Indacaterol acetate/mometasone furoate provides sustained improvements in lung function compared with salmeterol xinafoate/fluticasone propionate in patients with moderate-to-very-severe COPD: results from a Phase II randomized, double-blind 12-week study
Received 6 July 2018
Accepted for publication 25 October 2018
Published 6 December 2018 Volume 2018:13 Pages 3923—3936
Checked for plagiarism Yes
Review by Single anonymous peer review
Peer reviewer comments 4
Editor who approved publication: Dr Richard Russell
Kai Michael Beeh,1 Anne-Marie Kirsten,2 Ana-Maria Tanase,3 Alexia Richard,3 Weihua Cao,4 Bettina Hederer,3 Jutta Beier,1 Oliver Kornmann,5 Richard N van Zyl-Smit6
1Insaf Respiratory Research Institute Wiesbaden, Wiesbaden, Germany; 2Pulmonary Research Institute at Lung Clinic Grosshansdorf, Airway Research Center North, German Center for Lung Research, Grosshansdorf, Germany; 3Novartis Pharma AG, Basel, Switzerland; 4Novartis Pharmaceuticals Corporation, East Hanover, NJ, USA; 5IKF Pneumologie, Clinical Research Centre Respiratory Diseases, Frankfurt, Germany; 6Division of Pulmonology and UCT Lung Institute, University of Cape Town, Cape Town, South Africa
Background and purpose: Fixed-dose combinations of a long-acting beta agonist and an inhaled corticosteroid are more effective than the individual components in COPD. The primary study objective was to demonstrate that the combination indacaterol acetate/mometasone furoate (IND/MF [QMF149]) was non-inferior to the twice-daily combination salmeterol xinafoate/fluticasone propionate (Sal/Flu) in terms of trough FEV1 at week 12 (day 85). Secondary objectives were to compare the efficacy of IND/MF (QMF149) vs Sal/Flu with respect to other lung function parameters, COPD exacerbations, symptoms and dyspnea, health status/health-related quality of life, and rescue medication use.
Materials and methods: This was a 12-week multicenter, randomized, double-blind, double-dummy, parallel-group, Phase II study in patients with moderate-to-very-severe COPD, who were randomized (1:1) to IND/MF (QMF149) (150/160 µg once daily; n=316) or Sal/Flu (50/500 µg twice daily; n=313).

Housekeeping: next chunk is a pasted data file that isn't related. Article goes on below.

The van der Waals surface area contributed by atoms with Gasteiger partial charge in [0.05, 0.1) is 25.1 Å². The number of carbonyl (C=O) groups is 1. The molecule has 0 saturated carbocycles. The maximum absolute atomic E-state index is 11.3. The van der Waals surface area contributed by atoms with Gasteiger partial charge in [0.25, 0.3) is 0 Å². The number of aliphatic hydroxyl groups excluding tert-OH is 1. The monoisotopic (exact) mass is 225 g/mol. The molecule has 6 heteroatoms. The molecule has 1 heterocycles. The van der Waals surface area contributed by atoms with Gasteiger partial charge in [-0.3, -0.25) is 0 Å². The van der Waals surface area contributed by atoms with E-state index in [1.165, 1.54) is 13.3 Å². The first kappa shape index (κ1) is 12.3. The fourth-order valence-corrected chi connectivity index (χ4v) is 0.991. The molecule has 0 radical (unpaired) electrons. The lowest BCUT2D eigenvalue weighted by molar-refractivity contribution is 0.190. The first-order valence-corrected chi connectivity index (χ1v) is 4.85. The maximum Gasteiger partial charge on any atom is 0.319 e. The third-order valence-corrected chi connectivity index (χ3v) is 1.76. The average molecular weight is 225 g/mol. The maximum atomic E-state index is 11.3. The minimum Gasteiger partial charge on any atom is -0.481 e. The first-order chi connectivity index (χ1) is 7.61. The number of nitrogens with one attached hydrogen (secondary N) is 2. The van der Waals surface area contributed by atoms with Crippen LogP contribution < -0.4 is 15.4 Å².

Results: Over 90% of patients completed the study: 94.6% in the IND/MF (QMF149) group and 92.0% in the Sal/Flu group. The primary objective of non-inferiority of IND/MF (QMF149) to Sal/Flu for trough FEV1 at week 12 (day 85) was met: the lower limit of the CI (95% CI: 27.7, 83.3 mL) was greater than -60 mL. The analysis for superiority of IND/MF (QMF149) to Sal/Flu demonstrated superiority of IND/MF (QMF149), with a difference of 56 mL (P<0.001). In addition, IND/MF (QMF149) treatment significantly improved COPD exacerbation-related parameters during the 12-week period. Other significant improvements with IND/MF (QMF 149) vs Sal/Flu were noted for dyspnea at week 12 and other COPD symptoms and COPD rescue medication use over the 12 weeks. The safety and tolerability profiles of both the treatments were similar.
Conclusion: IND/MF (QMF149) (150/160 µg once daily) offered superior lung function and symptom efficacy and a favorable safety profile compared with Sal/Flu (50/500 µg twice daily) in patients with moderate-to-very severe COPD.
Keywords: COPD, once-daily inhalers, fixed-combination inhalers, indacaterol, mometasone, LABA/ICS combinations
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